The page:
The Leadership Coach

Sept. 1, 2006
In his study of the interior design and decorating business, Neil Gordon, founder of The Designer's Coach, has discovered six main reasons that will prevent a firm's ultimate success. In this first module, Gordon examines leadership competencies and helps readers develop a leadership profile. Further, he challenges readers to take advantage of their strengths and remedy their weaknesses in order to create a strategic vision for their firms.

By Neil Gordon

You studied and worked hard to become an interior designer because you felt a real desire to be creative and to use your talent in your career choice. "You should do what you love!" This is great advice, but I hear over and over again the following common complaints:

"I am doing everything myself."

"I am always on the phone, and there's so much paperwork."

"Why am I working so much and getting so little done?"

"Is all this effort and hassle worth it?"

"Why am I always solving problems?"

"Why do I feel like I am a juggler at a circus?"

Did you become a designer to be challenged with all these problems? Not necessarily, but you are running a business, and in order to free yourself up to design, you must systemize the business. In order to devote more of your time to designing—to fulfill your dreams, to fulfill your client's dreams—you must develop business systems. As an entrepreneur of your own design business, this means working with the knowledge of organizing your company to understand six basic skills:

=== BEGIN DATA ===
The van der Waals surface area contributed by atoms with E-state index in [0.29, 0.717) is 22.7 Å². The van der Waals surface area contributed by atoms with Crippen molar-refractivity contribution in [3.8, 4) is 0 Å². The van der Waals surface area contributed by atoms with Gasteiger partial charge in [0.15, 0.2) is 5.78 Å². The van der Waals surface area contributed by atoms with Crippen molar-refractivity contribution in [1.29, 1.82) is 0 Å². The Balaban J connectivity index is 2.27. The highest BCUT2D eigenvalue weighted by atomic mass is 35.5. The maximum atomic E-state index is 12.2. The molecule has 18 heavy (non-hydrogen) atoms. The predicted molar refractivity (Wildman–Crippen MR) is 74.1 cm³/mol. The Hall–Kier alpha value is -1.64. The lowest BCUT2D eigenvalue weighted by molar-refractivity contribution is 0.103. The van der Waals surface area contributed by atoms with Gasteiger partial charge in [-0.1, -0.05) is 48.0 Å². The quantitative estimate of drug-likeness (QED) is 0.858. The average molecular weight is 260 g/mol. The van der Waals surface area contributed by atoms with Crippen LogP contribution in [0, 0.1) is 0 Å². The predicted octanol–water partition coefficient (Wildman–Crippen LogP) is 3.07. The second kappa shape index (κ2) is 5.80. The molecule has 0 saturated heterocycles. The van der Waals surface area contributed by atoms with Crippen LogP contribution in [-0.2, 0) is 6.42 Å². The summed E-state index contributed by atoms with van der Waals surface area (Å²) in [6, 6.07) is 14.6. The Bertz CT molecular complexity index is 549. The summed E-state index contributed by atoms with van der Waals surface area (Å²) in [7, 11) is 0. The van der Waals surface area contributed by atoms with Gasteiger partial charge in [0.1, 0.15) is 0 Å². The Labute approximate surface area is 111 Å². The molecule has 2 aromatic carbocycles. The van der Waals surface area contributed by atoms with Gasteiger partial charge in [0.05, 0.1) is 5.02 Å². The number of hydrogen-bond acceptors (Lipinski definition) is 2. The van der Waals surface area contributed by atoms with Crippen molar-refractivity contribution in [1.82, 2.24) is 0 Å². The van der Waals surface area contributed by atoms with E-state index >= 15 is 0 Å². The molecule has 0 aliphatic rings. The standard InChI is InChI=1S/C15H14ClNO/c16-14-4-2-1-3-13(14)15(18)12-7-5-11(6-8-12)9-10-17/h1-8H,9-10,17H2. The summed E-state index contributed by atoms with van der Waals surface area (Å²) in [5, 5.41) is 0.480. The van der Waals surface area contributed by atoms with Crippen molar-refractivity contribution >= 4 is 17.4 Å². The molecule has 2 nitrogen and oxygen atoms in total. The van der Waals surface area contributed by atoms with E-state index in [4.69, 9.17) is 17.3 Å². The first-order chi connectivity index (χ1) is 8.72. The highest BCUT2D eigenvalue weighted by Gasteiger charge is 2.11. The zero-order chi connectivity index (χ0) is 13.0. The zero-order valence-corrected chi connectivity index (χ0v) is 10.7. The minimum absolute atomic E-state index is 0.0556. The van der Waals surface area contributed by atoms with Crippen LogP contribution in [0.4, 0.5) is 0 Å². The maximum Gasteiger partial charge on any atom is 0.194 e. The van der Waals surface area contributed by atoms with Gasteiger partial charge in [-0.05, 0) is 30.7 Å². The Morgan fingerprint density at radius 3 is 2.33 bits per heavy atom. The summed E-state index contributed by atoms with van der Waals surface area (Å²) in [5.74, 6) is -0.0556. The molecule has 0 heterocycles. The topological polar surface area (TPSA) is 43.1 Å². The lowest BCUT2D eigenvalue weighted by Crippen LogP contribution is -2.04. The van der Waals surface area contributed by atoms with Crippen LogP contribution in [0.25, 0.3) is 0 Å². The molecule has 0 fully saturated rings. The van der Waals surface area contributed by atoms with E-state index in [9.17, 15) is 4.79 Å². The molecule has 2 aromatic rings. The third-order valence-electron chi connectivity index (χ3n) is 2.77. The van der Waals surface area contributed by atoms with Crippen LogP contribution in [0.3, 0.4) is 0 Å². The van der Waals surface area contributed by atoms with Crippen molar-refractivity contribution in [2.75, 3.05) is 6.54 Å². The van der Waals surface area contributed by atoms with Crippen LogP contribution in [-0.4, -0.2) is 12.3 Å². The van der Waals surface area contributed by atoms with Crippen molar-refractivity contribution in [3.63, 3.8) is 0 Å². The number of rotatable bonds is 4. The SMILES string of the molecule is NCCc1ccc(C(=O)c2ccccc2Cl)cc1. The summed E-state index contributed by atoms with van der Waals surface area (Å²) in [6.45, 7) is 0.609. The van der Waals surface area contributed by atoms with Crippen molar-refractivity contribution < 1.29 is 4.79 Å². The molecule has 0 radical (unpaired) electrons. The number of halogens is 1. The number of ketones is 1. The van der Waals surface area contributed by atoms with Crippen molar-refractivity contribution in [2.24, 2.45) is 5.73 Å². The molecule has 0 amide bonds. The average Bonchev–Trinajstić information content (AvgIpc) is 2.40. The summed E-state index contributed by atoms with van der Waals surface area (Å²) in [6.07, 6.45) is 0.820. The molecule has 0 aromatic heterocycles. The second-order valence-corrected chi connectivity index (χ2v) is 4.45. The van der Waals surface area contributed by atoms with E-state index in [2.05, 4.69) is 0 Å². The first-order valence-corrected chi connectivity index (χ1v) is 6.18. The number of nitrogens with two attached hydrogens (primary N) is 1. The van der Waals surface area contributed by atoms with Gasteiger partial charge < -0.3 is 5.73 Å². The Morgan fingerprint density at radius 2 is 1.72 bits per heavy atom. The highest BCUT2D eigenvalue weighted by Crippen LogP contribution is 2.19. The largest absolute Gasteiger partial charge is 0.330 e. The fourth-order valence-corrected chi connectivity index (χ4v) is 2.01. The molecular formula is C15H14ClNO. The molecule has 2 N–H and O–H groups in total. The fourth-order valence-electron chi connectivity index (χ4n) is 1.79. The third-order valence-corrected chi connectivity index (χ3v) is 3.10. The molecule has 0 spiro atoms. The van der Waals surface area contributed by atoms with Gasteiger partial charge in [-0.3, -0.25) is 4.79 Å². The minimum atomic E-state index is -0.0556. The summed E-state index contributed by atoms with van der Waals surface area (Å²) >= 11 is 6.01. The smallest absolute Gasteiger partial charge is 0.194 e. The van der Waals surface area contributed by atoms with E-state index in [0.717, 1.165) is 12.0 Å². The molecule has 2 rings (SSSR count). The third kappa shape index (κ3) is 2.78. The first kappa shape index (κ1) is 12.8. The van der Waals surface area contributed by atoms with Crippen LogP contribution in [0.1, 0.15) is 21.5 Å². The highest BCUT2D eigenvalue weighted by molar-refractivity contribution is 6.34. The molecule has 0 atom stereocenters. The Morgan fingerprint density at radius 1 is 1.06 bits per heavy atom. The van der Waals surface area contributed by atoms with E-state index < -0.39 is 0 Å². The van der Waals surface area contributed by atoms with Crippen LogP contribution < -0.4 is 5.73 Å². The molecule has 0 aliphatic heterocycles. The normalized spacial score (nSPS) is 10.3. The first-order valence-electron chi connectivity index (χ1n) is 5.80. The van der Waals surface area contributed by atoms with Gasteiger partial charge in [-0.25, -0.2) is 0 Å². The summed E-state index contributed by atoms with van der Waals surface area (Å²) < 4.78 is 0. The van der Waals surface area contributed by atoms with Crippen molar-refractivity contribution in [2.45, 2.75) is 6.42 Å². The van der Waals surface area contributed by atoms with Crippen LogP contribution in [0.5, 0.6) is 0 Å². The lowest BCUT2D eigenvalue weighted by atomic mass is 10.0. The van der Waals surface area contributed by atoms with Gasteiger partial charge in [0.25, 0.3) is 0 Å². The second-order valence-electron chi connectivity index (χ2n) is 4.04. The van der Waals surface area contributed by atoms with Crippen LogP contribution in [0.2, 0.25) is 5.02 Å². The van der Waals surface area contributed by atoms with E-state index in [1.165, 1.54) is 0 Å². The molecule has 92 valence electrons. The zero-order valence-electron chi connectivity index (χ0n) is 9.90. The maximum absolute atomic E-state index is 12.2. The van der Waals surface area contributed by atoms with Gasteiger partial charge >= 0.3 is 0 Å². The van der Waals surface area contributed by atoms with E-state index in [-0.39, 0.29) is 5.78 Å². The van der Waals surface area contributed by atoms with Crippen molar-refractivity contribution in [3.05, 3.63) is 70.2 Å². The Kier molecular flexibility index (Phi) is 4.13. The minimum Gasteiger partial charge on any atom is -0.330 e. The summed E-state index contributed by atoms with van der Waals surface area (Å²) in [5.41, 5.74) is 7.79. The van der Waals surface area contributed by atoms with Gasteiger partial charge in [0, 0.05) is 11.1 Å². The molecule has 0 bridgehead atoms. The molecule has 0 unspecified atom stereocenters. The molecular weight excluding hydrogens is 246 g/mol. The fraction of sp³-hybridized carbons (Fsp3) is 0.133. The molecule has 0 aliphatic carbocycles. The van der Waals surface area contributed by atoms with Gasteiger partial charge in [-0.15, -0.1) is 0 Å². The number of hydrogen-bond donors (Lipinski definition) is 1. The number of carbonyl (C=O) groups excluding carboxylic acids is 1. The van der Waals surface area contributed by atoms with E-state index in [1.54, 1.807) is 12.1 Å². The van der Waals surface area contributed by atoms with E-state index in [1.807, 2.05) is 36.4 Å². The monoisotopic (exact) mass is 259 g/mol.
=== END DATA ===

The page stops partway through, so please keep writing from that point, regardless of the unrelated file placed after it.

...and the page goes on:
1. Providing effective leadership and a vision
  2. Building a solid team
  3. Creating a brand and awareness
  4. Selling your designs
  5. Fulfilling your promises to your clients
  6. Being an effective negotiator

To develop these necessary skills, you need to create systems and techniques for each of these points in order to release yourself from the torturous bondage of a "job" you hate. Each system you implement in your company will add value or equity to your business because you are creating procedures that do not require you to perform every task. You can assign someone to these responsibilities. Maybe you are the only employee today, but if you plan on growing your business, you will eventually need to hire someone. This first hire should be greeted with systems in place and an understanding of the requirements of the position.

This article is the first in a series that will help you develop these critical business skills. I have created six modules, each one focusing on a specific discipline of running a successful interior design business. The first module is called The Leadership Coach. This is the first area of business development—and it is all about you. You are the leader, and you must look within and become self aware as to the type of leader you will need to be.

The Leadership ProfileLet's begin by asking: Have you ever considered taking a look at what your strengths and weaknesses are in order to measure your leadership competencies? Interior design is a unique profession in the sense that, as a designer, you are in a leadership position, regardless of whether you are an owner of the firm or not. As a designer, you are typically the leader for each project on which you work. Therefore, you need to develop all the same traits as the leader of any business would.

There are some effective coaching tools that can be employed to create a Leadership Profile. What makes you tick? How does your behavior affect the way your run and lead your business?

Being an effective leader is crucial to running and growing an organization. This self-awareness enables you to read your emotions and measure your impact upon others. Additionally, with this knowledge you can be confident to trust your "gut" on important decisions.